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Miller Vs Hobart

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  • #16
    I think I have found my problem, a combination of my welding technique and this machine. It appears that I am trying to compensate for the initial wire speed (hot start) when I first pull the trigger by increasing the wire speed or reduce voltage for stitch welding. In a perfect world all joints would be uniformly prepped with the same gap start to finish. Unfortunately for me, especially out in the field, some joints may start closed and gap increases down the weld joint (keep in mind I am mostly working with thin gauge material) therefor the stitch weld becomes necessary. I have not had this issue with any other welder...ever. My DVI performs perfectly in this situation as does my old Lincoln 125.
    All that being said if I prep a piece of 3/16 plate the 180 works perfect with the hot start from start to finish. I don't think there is any way to disable this feature. So I will stick with my initial conclusion that I need a different machine that will function with the settings I want to use and not a machine that will "help" me weld. Unfortunately it seems all of the small portable machines incorporate this feature.
    TB 302
    Sync 250 DX
    MM 180 Auto
    Lincoln tombstone
    DVI-2
    Why do we drive on a parkway and park on a driveway

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    • #17
      My 180 does not have "hot start", I suspect none do. Sounds like you need to practice your mig skills.

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      • #18
        The MM 180 doesn't have hot start. The 180 has a fixed level of "run-in". Miller is calling this "smooth-start". The MM 140 and MM 211 have this smooth-start feature too.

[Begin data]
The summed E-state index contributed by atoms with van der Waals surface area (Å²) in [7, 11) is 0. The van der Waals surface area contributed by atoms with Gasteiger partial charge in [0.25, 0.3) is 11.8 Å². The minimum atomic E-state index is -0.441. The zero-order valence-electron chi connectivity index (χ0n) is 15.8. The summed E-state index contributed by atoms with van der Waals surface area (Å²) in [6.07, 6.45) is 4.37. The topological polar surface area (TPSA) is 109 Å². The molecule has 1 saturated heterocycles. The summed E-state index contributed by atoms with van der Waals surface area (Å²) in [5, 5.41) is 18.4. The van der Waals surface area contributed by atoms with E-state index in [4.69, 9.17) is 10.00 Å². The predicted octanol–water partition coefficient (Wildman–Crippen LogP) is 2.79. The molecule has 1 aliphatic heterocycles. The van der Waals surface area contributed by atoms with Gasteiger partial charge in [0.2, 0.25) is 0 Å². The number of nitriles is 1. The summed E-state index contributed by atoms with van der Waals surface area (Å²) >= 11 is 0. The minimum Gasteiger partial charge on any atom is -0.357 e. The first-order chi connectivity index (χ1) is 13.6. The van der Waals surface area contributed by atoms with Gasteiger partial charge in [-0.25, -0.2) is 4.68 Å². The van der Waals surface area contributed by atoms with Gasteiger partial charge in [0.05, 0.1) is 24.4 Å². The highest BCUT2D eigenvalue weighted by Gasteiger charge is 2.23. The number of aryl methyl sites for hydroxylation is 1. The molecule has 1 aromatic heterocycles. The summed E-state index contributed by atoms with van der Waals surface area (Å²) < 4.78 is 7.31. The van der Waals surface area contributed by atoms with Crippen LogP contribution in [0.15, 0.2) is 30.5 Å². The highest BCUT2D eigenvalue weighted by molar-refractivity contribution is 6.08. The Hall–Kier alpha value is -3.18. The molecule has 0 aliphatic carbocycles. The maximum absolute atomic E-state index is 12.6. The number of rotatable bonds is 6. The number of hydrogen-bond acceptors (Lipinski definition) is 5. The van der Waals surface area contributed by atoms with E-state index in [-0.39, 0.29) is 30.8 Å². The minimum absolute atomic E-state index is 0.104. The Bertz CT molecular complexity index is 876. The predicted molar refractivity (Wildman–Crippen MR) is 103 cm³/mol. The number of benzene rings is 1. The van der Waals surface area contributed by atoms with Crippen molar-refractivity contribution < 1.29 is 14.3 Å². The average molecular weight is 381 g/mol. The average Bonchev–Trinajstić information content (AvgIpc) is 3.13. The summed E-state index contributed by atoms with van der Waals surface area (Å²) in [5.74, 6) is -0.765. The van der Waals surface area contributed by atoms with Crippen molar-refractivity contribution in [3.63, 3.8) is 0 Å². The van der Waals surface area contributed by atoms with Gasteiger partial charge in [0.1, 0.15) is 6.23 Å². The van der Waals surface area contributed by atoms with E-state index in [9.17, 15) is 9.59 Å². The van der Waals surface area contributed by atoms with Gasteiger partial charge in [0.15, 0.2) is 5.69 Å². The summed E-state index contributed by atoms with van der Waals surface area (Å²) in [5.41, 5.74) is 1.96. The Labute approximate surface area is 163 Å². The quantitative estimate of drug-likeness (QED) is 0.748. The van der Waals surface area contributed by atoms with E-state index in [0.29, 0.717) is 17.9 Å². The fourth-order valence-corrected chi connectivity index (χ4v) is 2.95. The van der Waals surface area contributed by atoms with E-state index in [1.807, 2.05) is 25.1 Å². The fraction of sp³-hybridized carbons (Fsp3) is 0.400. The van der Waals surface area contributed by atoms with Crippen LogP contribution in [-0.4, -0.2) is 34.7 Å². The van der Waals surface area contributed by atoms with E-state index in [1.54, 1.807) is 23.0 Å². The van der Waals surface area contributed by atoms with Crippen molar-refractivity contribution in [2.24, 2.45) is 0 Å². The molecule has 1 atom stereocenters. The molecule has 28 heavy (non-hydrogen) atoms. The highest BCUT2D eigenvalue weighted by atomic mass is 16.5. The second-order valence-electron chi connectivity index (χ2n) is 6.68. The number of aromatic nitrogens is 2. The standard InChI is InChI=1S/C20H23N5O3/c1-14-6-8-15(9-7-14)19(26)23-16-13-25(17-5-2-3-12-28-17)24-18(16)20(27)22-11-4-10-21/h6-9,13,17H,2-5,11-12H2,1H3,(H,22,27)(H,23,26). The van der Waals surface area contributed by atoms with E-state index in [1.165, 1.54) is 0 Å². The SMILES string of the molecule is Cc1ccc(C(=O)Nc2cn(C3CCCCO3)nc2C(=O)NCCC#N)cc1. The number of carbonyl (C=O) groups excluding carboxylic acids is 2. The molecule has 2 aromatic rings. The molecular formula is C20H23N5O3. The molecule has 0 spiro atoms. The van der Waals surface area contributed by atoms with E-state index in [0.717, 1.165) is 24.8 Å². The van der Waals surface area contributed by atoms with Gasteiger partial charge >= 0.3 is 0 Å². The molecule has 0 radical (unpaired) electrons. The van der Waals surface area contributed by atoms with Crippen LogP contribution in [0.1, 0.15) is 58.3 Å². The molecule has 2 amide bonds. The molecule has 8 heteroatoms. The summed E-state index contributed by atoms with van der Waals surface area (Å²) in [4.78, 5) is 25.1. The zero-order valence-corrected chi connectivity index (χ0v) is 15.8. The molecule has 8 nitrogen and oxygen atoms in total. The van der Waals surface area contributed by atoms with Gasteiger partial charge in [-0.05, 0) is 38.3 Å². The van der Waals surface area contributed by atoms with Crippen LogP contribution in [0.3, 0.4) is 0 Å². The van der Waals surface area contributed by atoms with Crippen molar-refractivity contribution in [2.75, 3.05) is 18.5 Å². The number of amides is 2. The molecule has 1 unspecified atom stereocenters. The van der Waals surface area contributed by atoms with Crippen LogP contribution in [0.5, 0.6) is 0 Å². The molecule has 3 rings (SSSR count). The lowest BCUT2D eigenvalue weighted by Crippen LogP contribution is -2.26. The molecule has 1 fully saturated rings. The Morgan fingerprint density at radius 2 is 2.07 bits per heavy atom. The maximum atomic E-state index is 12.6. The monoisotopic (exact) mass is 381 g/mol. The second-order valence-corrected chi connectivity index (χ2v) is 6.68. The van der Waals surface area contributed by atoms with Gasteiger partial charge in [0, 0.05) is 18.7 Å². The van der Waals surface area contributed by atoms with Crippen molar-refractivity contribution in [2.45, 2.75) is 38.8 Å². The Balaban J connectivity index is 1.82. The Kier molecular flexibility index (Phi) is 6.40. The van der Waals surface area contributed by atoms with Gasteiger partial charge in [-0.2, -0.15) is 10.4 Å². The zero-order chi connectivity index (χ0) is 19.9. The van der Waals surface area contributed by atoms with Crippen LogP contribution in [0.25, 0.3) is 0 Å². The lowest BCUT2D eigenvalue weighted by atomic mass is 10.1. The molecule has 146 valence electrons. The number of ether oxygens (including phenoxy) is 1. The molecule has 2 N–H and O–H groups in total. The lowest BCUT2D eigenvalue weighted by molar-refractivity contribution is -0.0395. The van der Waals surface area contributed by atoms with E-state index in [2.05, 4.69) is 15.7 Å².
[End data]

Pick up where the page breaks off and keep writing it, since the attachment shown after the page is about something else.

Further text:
Hobart's Handler 190 and Handler 210 MVP don't have this run-in feature. The arc starts on the Handler units are very responsive and smooth with out it. To date I've never experienced a poppy arc start from a Handler 187, 190, or 210.

        Lincoln's PowerMIG 180 doesn't have this run-in either. The PM 180 arc starts are as good as the Hobart Handlers.

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        • #19
          I have never noticed any undesirable conditions under arc starting with my 180 or my friends 211. What's supposed to be the problem?

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          • #20
            Thanks for chiming in Danny, that was the term D.... at Miller tech support used and I couldn't remember what he called it so I used the term "hot start", my bad. I assume the smaller the wire the more pronounced the "run in" will be. Hence why it isn't so bad with .035 wire. I don't have any problems stitch welding with my DVI or my Lincoln 125, so I don't believe my mig welding skills need to be practiced since I have been pulling a trigger for almost fourty years now and have never experienced this issue. So now I am going to look for a machine with no wire run in.
            TB 302
            Sync 250 DX
            MM 180 Auto
            Lincoln tombstone
            DVI-2
            Why do we drive on a parkway and park on a driveway

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            • #21
              The machine doesn't know what size wire is loaded into it, so that wont make the smooth start feature change any preset preferences. Likely your settings are just not as dialed with .023 as they are with the heavier wires (which I assume you have ran more of based on your posts). The only way the machine "knows" .023 is in it is if you are running auto set. Sorry for questioning your mig experience, just based on what your symptoms were was leading me to think the operator may be the culprit. I am now wondering if your wfs is just out of the "operating window" low? Have you tried really stepping up the wire speed? Meaning, screw the door chart, try something comical and see how it runs? Just throwing out ideas.

              Also, your saying you are going to look into a machine with no run in, I don't think this is your problem as many have posted here with great results with the small millermatics that have smooth start. It leads me to think settings, consumables, faulty machinery, or something of this nature. I think you would be throwing the 180 out with out properly diagnosing the issue. Good luck with solving the issues.